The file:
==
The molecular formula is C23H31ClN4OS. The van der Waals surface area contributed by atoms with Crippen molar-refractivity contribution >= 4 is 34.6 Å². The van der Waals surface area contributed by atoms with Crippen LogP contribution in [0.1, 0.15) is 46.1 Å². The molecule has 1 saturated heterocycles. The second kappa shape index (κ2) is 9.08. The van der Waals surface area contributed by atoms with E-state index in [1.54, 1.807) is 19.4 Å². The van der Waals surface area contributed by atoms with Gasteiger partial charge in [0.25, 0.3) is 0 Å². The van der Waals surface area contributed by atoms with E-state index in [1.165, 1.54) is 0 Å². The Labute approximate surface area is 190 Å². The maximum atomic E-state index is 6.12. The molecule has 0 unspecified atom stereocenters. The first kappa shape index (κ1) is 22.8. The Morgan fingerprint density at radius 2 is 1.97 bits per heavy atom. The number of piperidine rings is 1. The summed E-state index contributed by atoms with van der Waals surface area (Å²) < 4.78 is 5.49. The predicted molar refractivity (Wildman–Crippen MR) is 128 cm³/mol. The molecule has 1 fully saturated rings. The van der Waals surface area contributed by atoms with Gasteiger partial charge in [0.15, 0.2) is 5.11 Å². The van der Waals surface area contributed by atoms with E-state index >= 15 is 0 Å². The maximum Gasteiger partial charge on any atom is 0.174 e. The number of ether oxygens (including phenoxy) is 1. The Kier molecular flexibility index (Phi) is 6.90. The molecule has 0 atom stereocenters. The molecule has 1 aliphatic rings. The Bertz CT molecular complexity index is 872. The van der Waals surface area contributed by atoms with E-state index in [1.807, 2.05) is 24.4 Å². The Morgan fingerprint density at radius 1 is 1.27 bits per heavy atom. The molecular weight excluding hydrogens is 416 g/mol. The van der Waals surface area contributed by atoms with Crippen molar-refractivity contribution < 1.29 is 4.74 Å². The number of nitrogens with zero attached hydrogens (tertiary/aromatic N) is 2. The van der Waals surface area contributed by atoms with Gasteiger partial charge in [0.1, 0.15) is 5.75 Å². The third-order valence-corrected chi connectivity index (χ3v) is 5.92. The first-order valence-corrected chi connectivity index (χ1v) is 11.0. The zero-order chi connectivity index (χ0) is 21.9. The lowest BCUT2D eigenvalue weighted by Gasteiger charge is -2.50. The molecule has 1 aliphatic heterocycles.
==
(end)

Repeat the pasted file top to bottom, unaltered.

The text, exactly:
The molecular formula is C23H31ClN4OS. The van der Waals surface area contributed by atoms with Crippen molar-refractivity contribution >= 4 is 34.6 Å². The van der Waals surface area contributed by atoms with Crippen LogP contribution in [0.1, 0.15) is 46.1 Å². The molecule has 1 saturated heterocycles. The second kappa shape index (κ2) is 9.08. The van der Waals surface area contributed by atoms with E-state index in [1.54, 1.807) is 19.4 Å². The van der Waals surface area contributed by atoms with Gasteiger partial charge in [0.25, 0.3) is 0 Å². The van der Waals surface area contributed by atoms with E-state index in [1.165, 1.54) is 0 Å². The Labute approximate surface area is 190 Å². The maximum atomic E-state index is 6.12. The molecule has 0 unspecified atom stereocenters. The first kappa shape index (κ1) is 22.8. The Morgan fingerprint density at radius 2 is 1.97 bits per heavy atom. The number of piperidine rings is 1. The summed E-state index contributed by atoms with van der Waals surface area (Å²) < 4.78 is 5.49. The predicted molar refractivity (Wildman–Crippen MR) is 128 cm³/mol. The molecule has 1 fully saturated rings. The van der Waals surface area contributed by atoms with Gasteiger partial charge in [0.15, 0.2) is 5.11 Å². The van der Waals surface area contributed by atoms with E-state index >= 15 is 0 Å². The maximum Gasteiger partial charge on any atom is 0.174 e. The number of ether oxygens (including phenoxy) is 1. The Kier molecular flexibility index (Phi) is 6.90. The molecule has 0 atom stereocenters. The molecule has 1 aliphatic rings. The Bertz CT molecular complexity index is 872. The van der Waals surface area contributed by atoms with E-state index in [1.807, 2.05) is 24.4 Å². The Morgan fingerprint density at radius 1 is 1.27 bits per heavy atom. The molecular weight excluding hydrogens is 416 g/mol. The van der Waals surface area contributed by atoms with Crippen molar-refractivity contribution < 1.29 is 4.74 Å². The number of nitrogens with zero attached hydrogens (tertiary/aromatic N) is 2. The van der Waals surface area contributed by atoms with Gasteiger partial charge in [0.1, 0.15) is 5.75 Å². The third-order valence-corrected chi connectivity index (χ3v) is 5.92. The first-order valence-corrected chi connectivity index (χ1v) is 11.0. The zero-order chi connectivity index (χ0) is 21.9. The lowest BCUT2D eigenvalue weighted by Gasteiger charge is -2.50. The molecule has 1 aliphatic heterocycles.